Casual and brute force attacks
If someone does happen to gain access to your flash drive and they fail to type in the correct password more than 10 times, IronKey will self-destruct, permanently locking out users and wiping out all the data on the drive.
According to IronKey CEO Dave Jevens, the drive's self-destruct feature first locks out the IronKey Cryptochip, preventing any further access. This is done with a nonvolatile counter stored in a hardened, tamper-proof chip. IronKey uses a separate cryptographic processor with its own internal password-guessing counter. This counter is not stored in the flash memory, so it is not vulnerable to memory rewind attacks, meaning the drive will be able to tell if a program is being used to guess your password (see white paper and data sheet on the IronKey drive).
After locking out access, the firmware then destroys the encryption keys. Next, the device deletes all the encrypted data stored in the flash memory by using a low-level, high-speed overwriting deletion method. This deletion removes data stored in wear-leveling areas and bad blocks of the NAND flash, resulting in the most complete erase possible.
From a speed standpoint, IronKey is above average for the drives we tested, but it's not eye-popping. According to the company, its 4GB model is faster than the 1GB, but it still only has an 18MB/sec. write and 25MB/sec. read rate. It took me 4:15 to back up 251 files in 29 folders that contained mostly photos and a half-dozen videos representing 1GB of data.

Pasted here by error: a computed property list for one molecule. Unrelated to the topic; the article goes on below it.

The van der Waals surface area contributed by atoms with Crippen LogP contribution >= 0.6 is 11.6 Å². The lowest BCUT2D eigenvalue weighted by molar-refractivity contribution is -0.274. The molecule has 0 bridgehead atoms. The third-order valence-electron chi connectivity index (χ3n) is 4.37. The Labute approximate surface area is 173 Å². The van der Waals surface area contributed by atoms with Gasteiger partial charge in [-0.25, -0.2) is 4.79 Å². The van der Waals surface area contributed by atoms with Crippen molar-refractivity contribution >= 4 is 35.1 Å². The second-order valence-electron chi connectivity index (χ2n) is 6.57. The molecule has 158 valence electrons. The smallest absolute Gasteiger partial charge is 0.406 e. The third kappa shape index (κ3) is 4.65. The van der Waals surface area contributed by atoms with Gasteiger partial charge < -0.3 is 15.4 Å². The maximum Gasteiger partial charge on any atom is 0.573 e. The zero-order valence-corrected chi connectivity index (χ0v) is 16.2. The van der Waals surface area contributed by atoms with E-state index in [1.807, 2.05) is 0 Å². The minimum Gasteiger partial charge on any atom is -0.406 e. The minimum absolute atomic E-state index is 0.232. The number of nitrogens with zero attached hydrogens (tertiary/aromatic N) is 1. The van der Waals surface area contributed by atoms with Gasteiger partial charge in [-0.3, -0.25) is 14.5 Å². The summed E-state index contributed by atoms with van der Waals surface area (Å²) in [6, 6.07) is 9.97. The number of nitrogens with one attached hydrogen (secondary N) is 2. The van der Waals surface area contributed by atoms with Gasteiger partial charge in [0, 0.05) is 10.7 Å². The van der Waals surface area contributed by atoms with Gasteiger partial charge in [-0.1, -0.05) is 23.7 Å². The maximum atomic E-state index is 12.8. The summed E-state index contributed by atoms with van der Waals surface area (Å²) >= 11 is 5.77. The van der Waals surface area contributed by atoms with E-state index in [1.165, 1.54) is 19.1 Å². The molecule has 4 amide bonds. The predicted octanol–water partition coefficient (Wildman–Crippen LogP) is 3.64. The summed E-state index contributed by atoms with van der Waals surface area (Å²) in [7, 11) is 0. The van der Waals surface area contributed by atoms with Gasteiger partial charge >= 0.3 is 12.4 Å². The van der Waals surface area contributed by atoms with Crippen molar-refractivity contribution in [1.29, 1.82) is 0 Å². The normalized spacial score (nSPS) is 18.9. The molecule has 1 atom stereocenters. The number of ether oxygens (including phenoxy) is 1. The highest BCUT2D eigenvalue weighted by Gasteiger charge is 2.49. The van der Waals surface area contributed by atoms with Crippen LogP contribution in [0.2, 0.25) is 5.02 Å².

Small file data transfer is much slower. Computerworld also transferred 13,500 files representing 1GB to the IronKey 4GB drive and found it took 46:08 minutes.
I also ran HD Tach, which showed a 31MB/sec. burst speed and an average read rate of 29.6MB/sec. and has a 6-millisecond random access rate. CPU utilization rate was higher than any other drive we tested at 22%.
Local and remote backup
Iron Key automatically backs up your online passwords as you use them and offers secure data backup both locally and remotely, so that if you lose the physical drive, you can buy another drive and download your data via the online backup service.
A 4GB IronKey Secure Flash Drive lists for $149, well above other drive prices. We didn't find anything much less expensive online. Prices on Pricegrabber.com ranged from $71.50 for the 1GB model to $149 for the 4GB drive. The prices reflect the use of longer-lasting single-level cell (SLC) NAND memory, as opposed to multilevel cell (MLC) memory of other drives we tested. Although MLC memory increases data density by storing 2 bits per memory cell versus one in SLC, it also decreases the life expectancy of the device. SLC memory lasts about 100,000 write cycles and MLC memory lasts about 10,000 writes. You're also paying to alleviate your paranoia about losing data. This is without a doubt the most secure USB flash drive I've ever tested.
China's Sunway TaihuLight theoretical peak performance is 124.5 petaflops.